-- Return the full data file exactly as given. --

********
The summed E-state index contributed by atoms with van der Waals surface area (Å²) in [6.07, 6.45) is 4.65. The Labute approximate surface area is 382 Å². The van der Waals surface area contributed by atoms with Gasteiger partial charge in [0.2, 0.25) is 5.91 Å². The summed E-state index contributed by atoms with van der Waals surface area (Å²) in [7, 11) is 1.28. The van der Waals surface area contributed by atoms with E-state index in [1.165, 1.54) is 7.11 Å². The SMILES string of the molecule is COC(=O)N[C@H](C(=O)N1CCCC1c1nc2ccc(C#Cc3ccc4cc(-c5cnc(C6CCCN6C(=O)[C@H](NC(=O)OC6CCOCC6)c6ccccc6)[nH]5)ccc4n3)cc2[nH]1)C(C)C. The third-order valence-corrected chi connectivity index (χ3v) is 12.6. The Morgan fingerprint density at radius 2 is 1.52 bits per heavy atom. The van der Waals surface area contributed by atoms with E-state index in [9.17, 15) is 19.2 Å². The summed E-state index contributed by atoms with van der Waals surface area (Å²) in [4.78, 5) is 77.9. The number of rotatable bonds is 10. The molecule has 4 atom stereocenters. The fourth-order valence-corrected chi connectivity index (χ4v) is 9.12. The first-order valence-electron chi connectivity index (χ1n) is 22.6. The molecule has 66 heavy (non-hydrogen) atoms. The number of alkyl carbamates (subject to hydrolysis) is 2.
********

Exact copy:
The summed E-state index contributed by atoms with van der Waals surface area (Å²) in [6.07, 6.45) is 4.65. The Labute approximate surface area is 382 Å². The van der Waals surface area contributed by atoms with Gasteiger partial charge in [0.2, 0.25) is 5.91 Å². The summed E-state index contributed by atoms with van der Waals surface area (Å²) in [7, 11) is 1.28. The van der Waals surface area contributed by atoms with E-state index in [1.165, 1.54) is 7.11 Å². The SMILES string of the molecule is COC(=O)N[C@H](C(=O)N1CCCC1c1nc2ccc(C#Cc3ccc4cc(-c5cnc(C6CCCN6C(=O)[C@H](NC(=O)OC6CCOCC6)c6ccccc6)[nH]5)ccc4n3)cc2[nH]1)C(C)C. The third-order valence-corrected chi connectivity index (χ3v) is 12.6. The Morgan fingerprint density at radius 2 is 1.52 bits per heavy atom. The van der Waals surface area contributed by atoms with E-state index in [9.17, 15) is 19.2 Å². The summed E-state index contributed by atoms with van der Waals surface area (Å²) in [4.78, 5) is 77.9. The number of rotatable bonds is 10. The molecule has 4 atom stereocenters. The fourth-order valence-corrected chi connectivity index (χ4v) is 9.12. The first-order valence-electron chi connectivity index (χ1n) is 22.6. The molecule has 66 heavy (non-hydrogen) atoms. The number of alkyl carbamates (subject to hydrolysis) is 2.